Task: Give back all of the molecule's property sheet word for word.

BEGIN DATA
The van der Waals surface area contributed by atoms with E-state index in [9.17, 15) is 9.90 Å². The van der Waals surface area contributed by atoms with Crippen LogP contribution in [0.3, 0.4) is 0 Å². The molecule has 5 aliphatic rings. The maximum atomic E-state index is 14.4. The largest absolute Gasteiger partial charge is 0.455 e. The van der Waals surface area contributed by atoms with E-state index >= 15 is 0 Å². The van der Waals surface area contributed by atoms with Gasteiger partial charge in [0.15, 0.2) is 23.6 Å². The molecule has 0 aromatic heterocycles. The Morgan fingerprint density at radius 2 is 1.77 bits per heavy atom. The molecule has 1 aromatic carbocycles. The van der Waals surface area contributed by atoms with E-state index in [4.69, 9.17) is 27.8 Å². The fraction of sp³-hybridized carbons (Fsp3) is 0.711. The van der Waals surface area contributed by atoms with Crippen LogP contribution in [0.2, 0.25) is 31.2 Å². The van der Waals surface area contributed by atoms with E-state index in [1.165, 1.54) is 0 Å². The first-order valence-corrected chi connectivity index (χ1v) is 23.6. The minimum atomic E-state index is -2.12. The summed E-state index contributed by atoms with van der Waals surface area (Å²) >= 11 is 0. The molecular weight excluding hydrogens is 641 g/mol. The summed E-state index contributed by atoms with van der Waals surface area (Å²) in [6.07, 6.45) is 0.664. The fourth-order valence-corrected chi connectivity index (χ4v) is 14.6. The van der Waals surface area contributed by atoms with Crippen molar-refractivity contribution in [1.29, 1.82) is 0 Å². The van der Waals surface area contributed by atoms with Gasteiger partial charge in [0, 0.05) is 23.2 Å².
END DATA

The van der Waals surface area contributed by atoms with E-state index in [9.17, 15) is 9.90 Å². The van der Waals surface area contributed by atoms with Crippen LogP contribution in [0.3, 0.4) is 0 Å². The molecule has 5 aliphatic rings. The maximum atomic E-state index is 14.4. The largest absolute Gasteiger partial charge is 0.455 e. The van der Waals surface area contributed by atoms with E-state index >= 15 is 0 Å². The van der Waals surface area contributed by atoms with Gasteiger partial charge in [0.15, 0.2) is 23.6 Å². The molecule has 0 aromatic heterocycles. The Morgan fingerprint density at radius 2 is 1.77 bits per heavy atom. The molecule has 1 aromatic carbocycles. The van der Waals surface area contributed by atoms with E-state index in [4.69, 9.17) is 27.8 Å². The fraction of sp³-hybridized carbons (Fsp3) is 0.711. The van der Waals surface area contributed by atoms with Crippen LogP contribution in [0.2, 0.25) is 31.2 Å². The van der Waals surface area contributed by atoms with E-state index in [1.165, 1.54) is 0 Å². The first-order valence-corrected chi connectivity index (χ1v) is 23.6. The minimum atomic E-state index is -2.12. The summed E-state index contributed by atoms with van der Waals surface area (Å²) >= 11 is 0. The molecular weight excluding hydrogens is 641 g/mol. The summed E-state index contributed by atoms with van der Waals surface area (Å²) in [6.07, 6.45) is 0.664. The fourth-order valence-corrected chi connectivity index (χ4v) is 14.6. The van der Waals surface area contributed by atoms with Crippen molar-refractivity contribution in [1.29, 1.82) is 0 Å². The van der Waals surface area contributed by atoms with Gasteiger partial charge in [0, 0.05) is 23.2 Å².